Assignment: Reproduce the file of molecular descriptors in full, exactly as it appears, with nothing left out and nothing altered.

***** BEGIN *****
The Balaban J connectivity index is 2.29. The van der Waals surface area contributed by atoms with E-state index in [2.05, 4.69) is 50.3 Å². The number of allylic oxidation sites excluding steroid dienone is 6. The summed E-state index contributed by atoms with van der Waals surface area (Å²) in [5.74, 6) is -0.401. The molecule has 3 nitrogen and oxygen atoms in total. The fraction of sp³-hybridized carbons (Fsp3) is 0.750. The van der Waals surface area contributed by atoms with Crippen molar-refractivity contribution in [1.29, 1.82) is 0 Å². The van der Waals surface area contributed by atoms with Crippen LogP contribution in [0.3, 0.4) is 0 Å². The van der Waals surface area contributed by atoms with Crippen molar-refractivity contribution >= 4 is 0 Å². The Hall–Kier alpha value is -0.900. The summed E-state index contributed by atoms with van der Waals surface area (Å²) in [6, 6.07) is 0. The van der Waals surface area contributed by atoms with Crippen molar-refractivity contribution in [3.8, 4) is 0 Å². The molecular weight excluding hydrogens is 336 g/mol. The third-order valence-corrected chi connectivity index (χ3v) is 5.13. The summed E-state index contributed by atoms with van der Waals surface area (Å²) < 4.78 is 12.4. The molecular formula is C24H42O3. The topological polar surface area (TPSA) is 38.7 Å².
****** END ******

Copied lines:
The Balaban J connectivity index is 2.29. The van der Waals surface area contributed by atoms with E-state index in [2.05, 4.69) is 50.3 Å². The number of allylic oxidation sites excluding steroid dienone is 6. The summed E-state index contributed by atoms with van der Waals surface area (Å²) in [5.74, 6) is -0.401. The molecule has 3 nitrogen and oxygen atoms in total. The fraction of sp³-hybridized carbons (Fsp3) is 0.750. The van der Waals surface area contributed by atoms with Crippen molar-refractivity contribution in [1.29, 1.82) is 0 Å². The van der Waals surface area contributed by atoms with Crippen LogP contribution in [0.3, 0.4) is 0 Å². The van der Waals surface area contributed by atoms with Crippen molar-refractivity contribution >= 4 is 0 Å². The Hall–Kier alpha value is -0.900. The summed E-state index contributed by atoms with van der Waals surface area (Å²) in [6, 6.07) is 0. The van der Waals surface area contributed by atoms with Crippen molar-refractivity contribution in [3.8, 4) is 0 Å². The molecular weight excluding hydrogens is 336 g/mol. The third-order valence-corrected chi connectivity index (χ3v) is 5.13. The summed E-state index contributed by atoms with van der Waals surface area (Å²) < 4.78 is 12.4. The molecular formula is C24H42O3. The topological polar surface area (TPSA) is 38.7 Å².